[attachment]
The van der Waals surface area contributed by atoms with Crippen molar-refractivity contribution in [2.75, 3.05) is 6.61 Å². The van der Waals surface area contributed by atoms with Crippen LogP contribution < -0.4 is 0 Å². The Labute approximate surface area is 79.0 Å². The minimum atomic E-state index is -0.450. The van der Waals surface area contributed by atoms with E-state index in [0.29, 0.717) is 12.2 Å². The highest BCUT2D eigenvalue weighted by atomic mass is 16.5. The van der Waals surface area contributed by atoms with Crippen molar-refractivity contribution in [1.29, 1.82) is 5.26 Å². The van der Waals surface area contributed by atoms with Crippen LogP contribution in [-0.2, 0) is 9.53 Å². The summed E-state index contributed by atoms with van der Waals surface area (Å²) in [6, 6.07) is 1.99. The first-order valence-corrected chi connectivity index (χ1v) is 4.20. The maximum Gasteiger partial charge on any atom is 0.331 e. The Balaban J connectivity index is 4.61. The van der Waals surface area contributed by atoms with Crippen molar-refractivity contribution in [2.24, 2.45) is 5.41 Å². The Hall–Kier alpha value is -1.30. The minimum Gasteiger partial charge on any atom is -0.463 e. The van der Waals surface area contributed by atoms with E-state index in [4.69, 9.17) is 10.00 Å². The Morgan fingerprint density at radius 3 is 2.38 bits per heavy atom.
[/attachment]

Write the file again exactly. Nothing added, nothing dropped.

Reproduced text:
The van der Waals surface area contributed by atoms with Crippen molar-refractivity contribution in [2.75, 3.05) is 6.61 Å². The van der Waals surface area contributed by atoms with Crippen LogP contribution < -0.4 is 0 Å². The Labute approximate surface area is 79.0 Å². The minimum atomic E-state index is -0.450. The van der Waals surface area contributed by atoms with E-state index in [0.29, 0.717) is 12.2 Å². The highest BCUT2D eigenvalue weighted by atomic mass is 16.5. The van der Waals surface area contributed by atoms with Crippen molar-refractivity contribution in [1.29, 1.82) is 5.26 Å². The van der Waals surface area contributed by atoms with Crippen LogP contribution in [-0.2, 0) is 9.53 Å². The summed E-state index contributed by atoms with van der Waals surface area (Å²) in [6, 6.07) is 1.99. The first-order valence-corrected chi connectivity index (χ1v) is 4.20. The maximum Gasteiger partial charge on any atom is 0.331 e. The Balaban J connectivity index is 4.61. The van der Waals surface area contributed by atoms with Crippen molar-refractivity contribution in [2.24, 2.45) is 5.41 Å². The Hall–Kier alpha value is -1.30. The minimum Gasteiger partial charge on any atom is -0.463 e. The van der Waals surface area contributed by atoms with E-state index in [4.69, 9.17) is 10.00 Å². The Morgan fingerprint density at radius 3 is 2.38 bits per heavy atom.